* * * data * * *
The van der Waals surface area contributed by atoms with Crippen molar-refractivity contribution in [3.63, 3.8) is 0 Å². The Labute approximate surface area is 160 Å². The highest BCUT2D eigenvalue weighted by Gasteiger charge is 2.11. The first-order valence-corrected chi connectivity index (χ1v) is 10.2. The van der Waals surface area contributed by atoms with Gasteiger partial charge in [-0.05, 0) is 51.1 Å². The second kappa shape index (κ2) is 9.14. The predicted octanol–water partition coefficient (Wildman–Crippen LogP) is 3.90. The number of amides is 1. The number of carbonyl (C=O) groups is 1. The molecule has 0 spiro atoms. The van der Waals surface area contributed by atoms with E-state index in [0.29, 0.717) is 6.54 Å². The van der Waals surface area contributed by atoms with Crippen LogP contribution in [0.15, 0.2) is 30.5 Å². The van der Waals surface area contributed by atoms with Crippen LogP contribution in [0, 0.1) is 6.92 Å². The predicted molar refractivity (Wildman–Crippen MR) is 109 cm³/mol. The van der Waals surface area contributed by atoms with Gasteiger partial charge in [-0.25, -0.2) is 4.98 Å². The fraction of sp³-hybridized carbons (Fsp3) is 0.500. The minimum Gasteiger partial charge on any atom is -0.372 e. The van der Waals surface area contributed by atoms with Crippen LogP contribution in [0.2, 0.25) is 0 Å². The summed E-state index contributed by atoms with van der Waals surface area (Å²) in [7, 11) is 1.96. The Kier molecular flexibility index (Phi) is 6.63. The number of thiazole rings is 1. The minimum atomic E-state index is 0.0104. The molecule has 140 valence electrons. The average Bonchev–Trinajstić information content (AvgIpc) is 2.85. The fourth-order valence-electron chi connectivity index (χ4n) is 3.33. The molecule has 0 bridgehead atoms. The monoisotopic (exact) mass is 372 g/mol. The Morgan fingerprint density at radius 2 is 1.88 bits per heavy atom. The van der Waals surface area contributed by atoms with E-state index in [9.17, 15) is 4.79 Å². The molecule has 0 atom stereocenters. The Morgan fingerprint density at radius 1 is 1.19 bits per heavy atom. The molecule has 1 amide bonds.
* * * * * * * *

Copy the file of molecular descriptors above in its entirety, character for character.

The van der Waals surface area contributed by atoms with Crippen molar-refractivity contribution in [3.63, 3.8) is 0 Å². The Labute approximate surface area is 160 Å². The highest BCUT2D eigenvalue weighted by Gasteiger charge is 2.11. The first-order valence-corrected chi connectivity index (χ1v) is 10.2. The van der Waals surface area contributed by atoms with Gasteiger partial charge in [-0.05, 0) is 51.1 Å². The second kappa shape index (κ2) is 9.14. The predicted octanol–water partition coefficient (Wildman–Crippen LogP) is 3.90. The number of amides is 1. The number of carbonyl (C=O) groups is 1. The molecule has 0 spiro atoms. The van der Waals surface area contributed by atoms with E-state index in [0.29, 0.717) is 6.54 Å². The van der Waals surface area contributed by atoms with Crippen LogP contribution in [0.15, 0.2) is 30.5 Å². The van der Waals surface area contributed by atoms with Crippen LogP contribution in [0, 0.1) is 6.92 Å². The predicted molar refractivity (Wildman–Crippen MR) is 109 cm³/mol. The van der Waals surface area contributed by atoms with Gasteiger partial charge in [-0.25, -0.2) is 4.98 Å². The fraction of sp³-hybridized carbons (Fsp3) is 0.500. The minimum Gasteiger partial charge on any atom is -0.372 e. The van der Waals surface area contributed by atoms with Crippen LogP contribution in [0.2, 0.25) is 0 Å². The summed E-state index contributed by atoms with van der Waals surface area (Å²) in [7, 11) is 1.96. The Kier molecular flexibility index (Phi) is 6.63. The number of thiazole rings is 1. The minimum atomic E-state index is 0.0104. The molecule has 140 valence electrons. The average Bonchev–Trinajstić information content (AvgIpc) is 2.85. The fourth-order valence-electron chi connectivity index (χ4n) is 3.33. The molecule has 0 bridgehead atoms. The monoisotopic (exact) mass is 372 g/mol. The Morgan fingerprint density at radius 2 is 1.88 bits per heavy atom. The van der Waals surface area contributed by atoms with E-state index in [9.17, 15) is 4.79 Å². The molecule has 0 atom stereocenters. The Morgan fingerprint density at radius 1 is 1.19 bits per heavy atom. The molecule has 1 amide bonds.